Breast feeding and a breast reduction

Posted by Dr Jamie Burt on 26 May 2020
Breast feeding and a breast reduction
Generally, the advice is that there is likely to be a 50 per cent chance that breastfeeding capabilities will be affected by breast surgery of any form, and it is an important factor to consider before undergoing the procedure. Breastfeeding should be discussed with the surgeon fully before any breast surgery. As with all surgeries, there is a certain element of risk associated with the procedure. If the prospect of being unable to breast feed in the future is a non-negotiable for you, it is recommended that you wait to have a breast reduction until you are finished having a family. According to the Australian Breastfeeding association, many mothers who have had breast surgery are able to breastfeed, at least to some extent. Some mothers find that they are able to: Breastfeed fully (without the need to supplement) Breast feed with a galactagogue (a medication to further stimulate your remaining breast tissue) (depending on the reason for a low supply) Partially br...
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Should I have a Breast Reduction in my late teens/early 20's?

Posted by Dr Jamie Burt on 12 May 2020
Should I have a Breast Reduction in my late teens/early 20's?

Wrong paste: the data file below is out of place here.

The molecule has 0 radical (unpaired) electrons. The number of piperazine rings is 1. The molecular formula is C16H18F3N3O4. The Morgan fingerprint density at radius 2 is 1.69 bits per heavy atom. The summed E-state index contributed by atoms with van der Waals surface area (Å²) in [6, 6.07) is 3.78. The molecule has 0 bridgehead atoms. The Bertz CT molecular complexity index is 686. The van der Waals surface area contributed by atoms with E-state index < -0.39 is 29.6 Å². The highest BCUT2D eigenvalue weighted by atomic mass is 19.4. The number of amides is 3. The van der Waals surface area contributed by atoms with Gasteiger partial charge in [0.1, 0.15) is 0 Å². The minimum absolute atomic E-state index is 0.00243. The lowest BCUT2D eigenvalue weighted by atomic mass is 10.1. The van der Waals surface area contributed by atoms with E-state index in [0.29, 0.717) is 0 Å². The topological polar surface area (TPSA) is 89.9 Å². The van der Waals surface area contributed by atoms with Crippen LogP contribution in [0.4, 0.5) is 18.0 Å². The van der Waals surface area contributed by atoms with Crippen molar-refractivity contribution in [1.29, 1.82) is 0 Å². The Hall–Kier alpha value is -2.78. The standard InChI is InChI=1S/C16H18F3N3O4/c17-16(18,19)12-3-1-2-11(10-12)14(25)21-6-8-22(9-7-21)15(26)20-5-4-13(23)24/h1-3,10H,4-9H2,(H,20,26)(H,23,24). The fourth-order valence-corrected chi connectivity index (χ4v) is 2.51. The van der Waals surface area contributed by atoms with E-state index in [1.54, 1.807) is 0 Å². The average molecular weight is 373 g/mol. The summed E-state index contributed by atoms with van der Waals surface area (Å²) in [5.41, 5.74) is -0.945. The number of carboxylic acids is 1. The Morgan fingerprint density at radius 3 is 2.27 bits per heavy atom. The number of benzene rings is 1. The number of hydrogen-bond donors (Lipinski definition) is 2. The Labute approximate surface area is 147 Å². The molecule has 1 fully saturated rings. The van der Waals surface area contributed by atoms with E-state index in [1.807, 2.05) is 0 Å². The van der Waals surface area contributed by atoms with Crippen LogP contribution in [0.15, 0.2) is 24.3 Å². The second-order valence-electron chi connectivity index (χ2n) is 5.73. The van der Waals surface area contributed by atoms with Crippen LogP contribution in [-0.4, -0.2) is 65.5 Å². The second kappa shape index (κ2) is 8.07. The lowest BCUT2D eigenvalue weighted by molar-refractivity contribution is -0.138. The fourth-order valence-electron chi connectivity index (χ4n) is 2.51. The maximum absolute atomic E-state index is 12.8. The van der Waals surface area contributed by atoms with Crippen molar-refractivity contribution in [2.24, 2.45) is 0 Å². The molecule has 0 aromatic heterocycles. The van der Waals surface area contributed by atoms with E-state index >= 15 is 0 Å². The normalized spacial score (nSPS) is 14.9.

Many women have been considering a breast reduction since they first started developing during puberty. This means that by the time you hit your twenties, it may have been in the back of your mind for five or ten years already. Whilst many of the symptoms can arise throughout puberty, where possible it is always better to wait until breasts are fully developed. In extreme circumstances it may be considered at an earlier age, however this is very rare and at the very least should be deferred until early adult life. As with all elective surgical procedures, women considering a breast reduction must take considerable time and effort to understand the procedure; the limitations and risks associated with the procedure; and have realistic goals and expectations of the results. It is very dependent on the stage of life you are in, and how the post operative outcomes will change your life. Here are some factors you may want to take into consideration: Money As a young woman who is...
Posted in: Breast Surgery Breast Feeding Breast Confidence SURGEON Surgery Large Breast Symptoms Teenagers Plastic Surgeon Plastic Surgery Self Image Breast Reduction  

What are some signs I may benefit from a breast reduction?

Posted by Dr Jamie Burt on 5 May 2020
What are some signs I may benefit from a breast reduction?